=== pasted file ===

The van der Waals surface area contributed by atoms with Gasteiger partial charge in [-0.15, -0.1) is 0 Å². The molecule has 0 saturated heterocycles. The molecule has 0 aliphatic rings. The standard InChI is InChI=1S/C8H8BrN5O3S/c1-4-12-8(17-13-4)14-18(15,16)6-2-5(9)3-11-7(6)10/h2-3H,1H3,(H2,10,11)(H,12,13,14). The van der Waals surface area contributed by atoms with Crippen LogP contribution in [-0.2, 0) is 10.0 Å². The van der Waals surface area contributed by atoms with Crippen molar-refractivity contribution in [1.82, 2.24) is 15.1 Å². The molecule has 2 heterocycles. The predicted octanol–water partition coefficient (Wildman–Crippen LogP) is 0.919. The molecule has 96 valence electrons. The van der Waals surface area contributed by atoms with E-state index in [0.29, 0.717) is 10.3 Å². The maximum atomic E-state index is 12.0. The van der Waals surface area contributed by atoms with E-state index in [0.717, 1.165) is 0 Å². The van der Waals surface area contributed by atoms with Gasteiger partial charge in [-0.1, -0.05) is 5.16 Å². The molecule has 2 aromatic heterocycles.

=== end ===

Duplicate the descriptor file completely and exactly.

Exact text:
The van der Waals surface area contributed by atoms with Gasteiger partial charge in [-0.15, -0.1) is 0 Å². The molecule has 0 saturated heterocycles. The molecule has 0 aliphatic rings. The standard InChI is InChI=1S/C8H8BrN5O3S/c1-4-12-8(17-13-4)14-18(15,16)6-2-5(9)3-11-7(6)10/h2-3H,1H3,(H2,10,11)(H,12,13,14). The van der Waals surface area contributed by atoms with Crippen LogP contribution in [-0.2, 0) is 10.0 Å². The van der Waals surface area contributed by atoms with Crippen molar-refractivity contribution in [1.82, 2.24) is 15.1 Å². The molecule has 2 heterocycles. The predicted octanol–water partition coefficient (Wildman–Crippen LogP) is 0.919. The molecule has 96 valence electrons. The van der Waals surface area contributed by atoms with E-state index in [0.29, 0.717) is 10.3 Å². The maximum atomic E-state index is 12.0. The van der Waals surface area contributed by atoms with E-state index in [0.717, 1.165) is 0 Å². The van der Waals surface area contributed by atoms with Gasteiger partial charge in [-0.1, -0.05) is 5.16 Å². The molecule has 2 aromatic heterocycles.